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August 22, 1918 - Image 1

Resource type:
Text
Publication:
The Wolverine, 1918-08-22

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R D EEK

Wotut I TrizwL SUMMER NEWSPAPER

No. 25

ANN ARBOR, MICHIGAN, THURSDAY, AUGUST 22, 1918

PRICE THREE CENTS

! 1 i

ENCHMEN SEE
[AL UNWON OPEGA
r from Prof. Vibbert Tells How
University Men Entertain
Townspeople
[ICTION BY W. A. P. JOHN
w Dijon, France, the Prefet, the
, the commanding officers of both
ch and American forces, and the
speople, saw a genuine Michigan
n opera is told by Prof. Charles
ibbert, representative of the Uni-
ty of Michigan at the American
srsity Union at Paris, in a letter
esiden Hary B. Hutchins.
stside 6f Paris I have taken occa-
p of Michigan men in an organ-
to co in touch with only one
way,' he writes. "On the 15 of
I *aEivited to spend the week-
at Dijon as the guest of the first
igan Alumni Association which
sver authorized to be established
rance. The exact nature of the
a ogcaston I did not know.
, then, was my delight and sur-
to discover that I had been in-
to be present at a full-fledged
igan Union Opera, written by our
.table playwright and impresario,
a. P. John. The entertainment
given in honor of the dignitaries
good people of Dijon who, short-
fter the arrival of the hospital
in their midst, had generously
:med them by tendering them a
cal evening in the municipal the-
was a red-letter day in the his-
of Dijon. "All that beauty, all
wealth e're gave" was there-the
st,' the Maire, the Commanding
rs of both the French and
rican Forces of the district, et
The theatre was crowded. And
an American college perform-
and such an enthusiastic audi-
has never, I warrant, been seen
ance before. If the "Rapproche-
between our troops and the lo-
French population every where
lops as spontaneously and as cor-
p as it has between the Dijonnais
the soldiers of American Base
>ital No. 17, we need have no
for the future of the Entente
.ale franco-americaine.
emained in Dijon five days, vis-
all the Michigan men in the out-
rhich includes six officers and 37
ted men. All together Dijon is
ost distinct centre of University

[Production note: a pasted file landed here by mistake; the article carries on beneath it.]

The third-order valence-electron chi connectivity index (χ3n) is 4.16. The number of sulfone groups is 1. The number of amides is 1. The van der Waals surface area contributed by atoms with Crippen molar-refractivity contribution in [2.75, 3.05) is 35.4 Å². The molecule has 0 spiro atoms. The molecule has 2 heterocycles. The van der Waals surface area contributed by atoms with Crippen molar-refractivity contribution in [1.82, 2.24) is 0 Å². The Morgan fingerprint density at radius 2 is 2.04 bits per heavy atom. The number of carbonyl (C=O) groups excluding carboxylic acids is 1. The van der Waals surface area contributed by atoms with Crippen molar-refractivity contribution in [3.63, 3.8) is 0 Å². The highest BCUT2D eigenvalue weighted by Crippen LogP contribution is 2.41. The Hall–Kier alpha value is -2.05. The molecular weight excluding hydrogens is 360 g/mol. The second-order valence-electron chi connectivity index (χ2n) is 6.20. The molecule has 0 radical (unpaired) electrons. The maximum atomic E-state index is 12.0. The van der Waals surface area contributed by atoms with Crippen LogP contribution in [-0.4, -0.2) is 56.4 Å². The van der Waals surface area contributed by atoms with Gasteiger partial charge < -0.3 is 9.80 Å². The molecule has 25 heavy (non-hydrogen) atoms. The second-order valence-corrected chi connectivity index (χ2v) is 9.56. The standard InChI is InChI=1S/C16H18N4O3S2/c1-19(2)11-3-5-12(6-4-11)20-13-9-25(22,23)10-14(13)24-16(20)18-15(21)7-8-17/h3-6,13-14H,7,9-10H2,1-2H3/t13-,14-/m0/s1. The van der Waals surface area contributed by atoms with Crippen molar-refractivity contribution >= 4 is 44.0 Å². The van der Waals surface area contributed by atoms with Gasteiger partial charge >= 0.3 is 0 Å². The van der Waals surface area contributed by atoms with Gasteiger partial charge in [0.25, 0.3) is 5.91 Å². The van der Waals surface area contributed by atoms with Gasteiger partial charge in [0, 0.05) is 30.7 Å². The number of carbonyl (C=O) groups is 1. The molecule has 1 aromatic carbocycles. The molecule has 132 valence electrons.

ichigan interests and spirit out-
of Paris; in fact the spirit is, I
ve, more concentrated than in
s itself.
lso took occasion in March to run
:o Fontainebleau while Washing-
Patterson, Thomas- McAllister,
in Phelps and several other boys
n I knew in Ann Arbor were
ding the French Field Artillery
01. On the 14th of June they
all commissioned as Aspirants
e French Army and stand a very
chance of getting their final com-
Ions in the very near future. Two
Michigan men entered the school
as the first group was leaving,
seth J. Wesley and Harry Woods.
y one has nothing but the high-
words of praise for this famous
school and the wonderful treat-
accorded our men, by the French
rs and students.
Methodsts to Give Socal

ere will be a social given Friday
t at 8:15 o'clock at the Methodist
ch. A program has been arrang-
nd refreshments will be served.
chment men and summer school
ents are especially invited.

Government Will Help Keep Students
in Universities by Draft Regulations

Just what will be done under the
new draft law with the young men 18
years old and above now in colleges,
or contemplating entering this fall,
has not been announced by theI
War department. President Hutch-
ins, however, in response to a tele-
gram to the bureau in Washington
which is seeking to encourage young
men to enter college this fall, has
received the following communica-
tion:
"Unauthorized but essentially cor-
rect statement of War department's
revised plan for S. A. T. C. is be-
ing sent you by mail. See David Law-
rence's article in the New York Even-
ing Post. Plan involves active serv-
ice on pay. Clearly stated to mili-
tary committee of Ihouse 'and sen-
ate. No published opposition has de-
veloped."
David Lawrence in the New York
Evening Post has the following to
say:
"The War department has under
consideration a plan to meet the
whole situation. Since it is before
Lieut. Gen. March, chief of staff of
COMPANY IEAM MEEIS
ANN ABBOBCLUB SUNDAY
Composed of Stars Coached by Former
Dartmouth College Baseball
Mentor
Company D's all-star baseball team,
composed of players who are classed
as professional or semi-professional,
will cross bats with the City team at
3 o'clock Sunday afternoon at West
Park. Members of Company D were
recently detailed to Ann Arbor from
Valparaiso, Ind.
The coach for the signal corps men
is a veteran in the game, having had
three years' experience with the Dart-
mouth Varsity team. Coach Young
has been giving his men daily prac-
tices and expects to make a splendid
showing Sunday. The line-up of the
team, together with the teams they
were formerly members of, is as fol-
lows:
Hutchinson, c, Milwaukee, American
Association; Betzel, p., Minneapolis,
American Association; McCabe, p.,
Eddy Plank's team; Wotton, p., Max-
well Co., Detroit; Walker, s.s., Nolan,